Through his buildings and city planning work, Friedrich Pützer (born 1871) shaped Darmstadt’s cityscape far more significantly than is generally known. His buildings are evidence of the Grand Duchy of Hessen’s period of flourishing and reformation around 1900—particularly in its capital, Darmstadt. Pützer’s works are comprehensively represented in this volume. They include the modern and highly functional central station, which connected the city to the constantly growing rail network, and various parts of the chemical company Merck’s headquarters. Competing with the Darmstadt Artists’ Colony, he planned residences in Mathildenhöhe that proposed independent concepts for a new way of living, and designed innovative institutional buildings and lecture theatres for the city’s technical university. Pützer also conceived and realized the Paulusviertel neighborhood, with its Pauluskirche church ensemble. This work is recognized as one of the major examples of the painterly style in city planning.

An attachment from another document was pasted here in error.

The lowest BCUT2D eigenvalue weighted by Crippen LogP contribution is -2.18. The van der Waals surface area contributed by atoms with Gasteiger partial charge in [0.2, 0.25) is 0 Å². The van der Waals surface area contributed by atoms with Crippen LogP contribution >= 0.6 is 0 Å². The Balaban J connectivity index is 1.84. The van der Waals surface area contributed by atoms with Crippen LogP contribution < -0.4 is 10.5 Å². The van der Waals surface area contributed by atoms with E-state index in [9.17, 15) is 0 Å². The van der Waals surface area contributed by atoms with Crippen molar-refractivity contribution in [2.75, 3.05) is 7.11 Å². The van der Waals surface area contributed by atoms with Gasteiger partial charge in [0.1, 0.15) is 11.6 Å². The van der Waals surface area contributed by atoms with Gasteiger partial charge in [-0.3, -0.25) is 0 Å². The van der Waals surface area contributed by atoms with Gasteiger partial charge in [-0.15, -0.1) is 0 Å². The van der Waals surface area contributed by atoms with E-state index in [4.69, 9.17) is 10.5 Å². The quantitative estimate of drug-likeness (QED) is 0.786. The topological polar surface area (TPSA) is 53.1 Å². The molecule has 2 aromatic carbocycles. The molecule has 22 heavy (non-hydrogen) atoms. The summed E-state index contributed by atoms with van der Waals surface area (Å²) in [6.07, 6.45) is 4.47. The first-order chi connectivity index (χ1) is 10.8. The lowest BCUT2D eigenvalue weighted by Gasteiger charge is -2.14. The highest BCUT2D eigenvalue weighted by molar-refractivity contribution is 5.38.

In 2020, Darmstadt’s twelfth city photographer Vitus Saloshanka set out to document Pützer’s impact. His photographs illustrate the sophisticated creativity, environmental sensitivity, and technical accomplishment of the Aachen-born architect’s buildings.